Years of making automated payments from your CPF account can lead you to forget just how much money is in there. 

You’ll be in a terrible pickle if you hit the maximum withdrawal limit for your CPF account without having any backup funds to continue for the monthly instalments. 

What’s more, by spending money from your CPF account rather than using cash, you are effectively reducing the value of your money. 

Money kept in your CPF account earns a higher interest rate than it would if kept inside a bank. 

With the current interest rate of your OA being at 2.5 % and the SA interest rate being at 4.0 %, it is seriously foolish not to let your money rest in these accounts. 

Sure, it might seem like paying cash is much more financially straining, but at least you won’t be losing out on the value of your money. 

If you can somehow manage to get through the instalments using cash, you will potentially be saving tons and earning a few extra thousands just by letting your money stay in your CPF account. 

Singapore Mortgage Calculators And Home Loan Tools

As you must know by now, calculating your mortgage requires extensive maths skills and an academically inclined brain. 

But unlike some of the more financially savvy inclined individuals looking for a loan, the rest of us don’t have that option. 

That’s why most average people tend to use a loan calculator to ascertain the costs and long-term effects of taking a particular home loan. 

In addition to that, you can also use a loan affordability calculator to ascertain whether or not the particulars of the loan match your financial capacity. 

You can check out both of these tools online via the property guru website, along with a calculator for refinancing loans and a mortgage comparison tool.

All you have to do is input the loan amount into the mortgage repayment calculator, which will take you to the main calculation page.

Let us take the example of your mortgage repayment for a loan amount of $ 100,000, at an interest of 3.5 % for a 10-year loan tenure. 

Your estimated monthly repayment amount will be $ 989, which will allow you to dedicate $ 269 to the interest, and $ 720 to the principal amount.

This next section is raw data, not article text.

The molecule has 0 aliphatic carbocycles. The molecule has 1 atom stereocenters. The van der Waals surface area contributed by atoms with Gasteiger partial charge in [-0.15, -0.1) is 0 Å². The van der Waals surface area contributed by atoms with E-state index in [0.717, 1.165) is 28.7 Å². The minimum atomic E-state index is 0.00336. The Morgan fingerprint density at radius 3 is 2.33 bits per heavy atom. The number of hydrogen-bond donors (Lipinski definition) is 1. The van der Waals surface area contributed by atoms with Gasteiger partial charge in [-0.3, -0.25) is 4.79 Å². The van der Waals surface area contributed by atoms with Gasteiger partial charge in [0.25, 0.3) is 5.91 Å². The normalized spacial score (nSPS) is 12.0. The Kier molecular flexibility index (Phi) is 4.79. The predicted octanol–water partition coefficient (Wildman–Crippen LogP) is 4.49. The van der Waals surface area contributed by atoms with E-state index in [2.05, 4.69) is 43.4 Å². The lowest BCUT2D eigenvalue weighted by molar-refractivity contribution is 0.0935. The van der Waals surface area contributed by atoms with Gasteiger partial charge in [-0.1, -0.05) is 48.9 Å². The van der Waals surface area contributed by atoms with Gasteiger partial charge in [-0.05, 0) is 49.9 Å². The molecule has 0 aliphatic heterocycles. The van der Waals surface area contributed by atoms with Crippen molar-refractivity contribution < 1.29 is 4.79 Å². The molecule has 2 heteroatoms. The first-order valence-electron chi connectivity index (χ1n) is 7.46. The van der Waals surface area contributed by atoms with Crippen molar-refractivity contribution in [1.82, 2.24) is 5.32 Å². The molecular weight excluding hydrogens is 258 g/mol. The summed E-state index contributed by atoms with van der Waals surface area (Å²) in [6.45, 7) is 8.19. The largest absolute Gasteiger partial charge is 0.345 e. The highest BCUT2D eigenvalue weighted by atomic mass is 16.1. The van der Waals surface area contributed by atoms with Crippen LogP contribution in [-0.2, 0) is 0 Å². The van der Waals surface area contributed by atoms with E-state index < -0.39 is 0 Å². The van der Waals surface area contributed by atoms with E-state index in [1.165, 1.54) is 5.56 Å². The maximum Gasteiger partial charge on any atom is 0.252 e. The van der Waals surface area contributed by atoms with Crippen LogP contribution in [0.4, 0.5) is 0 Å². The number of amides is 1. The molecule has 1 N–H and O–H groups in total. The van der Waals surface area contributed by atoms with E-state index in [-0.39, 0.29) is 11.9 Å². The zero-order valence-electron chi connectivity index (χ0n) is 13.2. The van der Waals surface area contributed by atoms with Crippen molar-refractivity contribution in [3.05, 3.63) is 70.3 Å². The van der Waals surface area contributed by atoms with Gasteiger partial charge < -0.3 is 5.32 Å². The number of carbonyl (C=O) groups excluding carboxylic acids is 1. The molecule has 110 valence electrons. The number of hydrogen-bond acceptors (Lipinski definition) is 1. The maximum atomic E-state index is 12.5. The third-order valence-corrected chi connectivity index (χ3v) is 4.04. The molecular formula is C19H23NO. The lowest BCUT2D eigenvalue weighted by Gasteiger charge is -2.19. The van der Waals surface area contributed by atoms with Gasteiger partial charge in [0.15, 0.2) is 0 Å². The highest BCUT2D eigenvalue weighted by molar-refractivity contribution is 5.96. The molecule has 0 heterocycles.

So, assuming that you are buying a completed private property, your repayment schedule for the 10 years will be as follows. 

Year

Repayment of principal amount

Repayment of interest

Remaining balance to pay on the loan

1st year

$ 8,502

$ 3,364

$ 91,498

2nd year

$ 8,804

$ 3,062

$ 82,694

3rd year

$ 9,117

$ 2,749

$ 73,577

4th year

$ 9,442

$ 2,425

$ 64, 135

5th year

$ 9,777

$ 2,089

$ 54, 358

6th year

$ 10,125

$ 1,741

$ 44,232

7th year

$ 10,485

$ 1,318

$ 33,747

8th year

$ 10,858

$ 1,008

$ 22,889

9th year 

$ 11,244

$ 622

$ 11, 644

10th year

$ 11,644

$ 222

$ 0

 

Your Mortgage Breakdown

Before taking on a mortgage, it is important to understand how the mortgage will be broken down in the coming years. 

This will make you realise exactly how much you have to pay each month, how much of those payments are going to the principal amount, and how much to the interest repayment. 

So, let’s assume that the value of the property you want to buy is $ 800,000. 

Let’s say that your loan tenure is 25 years, your interstate is at 2.4 %, and the loan amount you want is 60 % of the property price. 

So, that means you will have to put a downpayment of 40 % on the property price, that is, $ 320,000, which leaves your loan amount to $ 480,000.

According to the mortgage calculator, you will have to make monthly instalments of $ 2,129.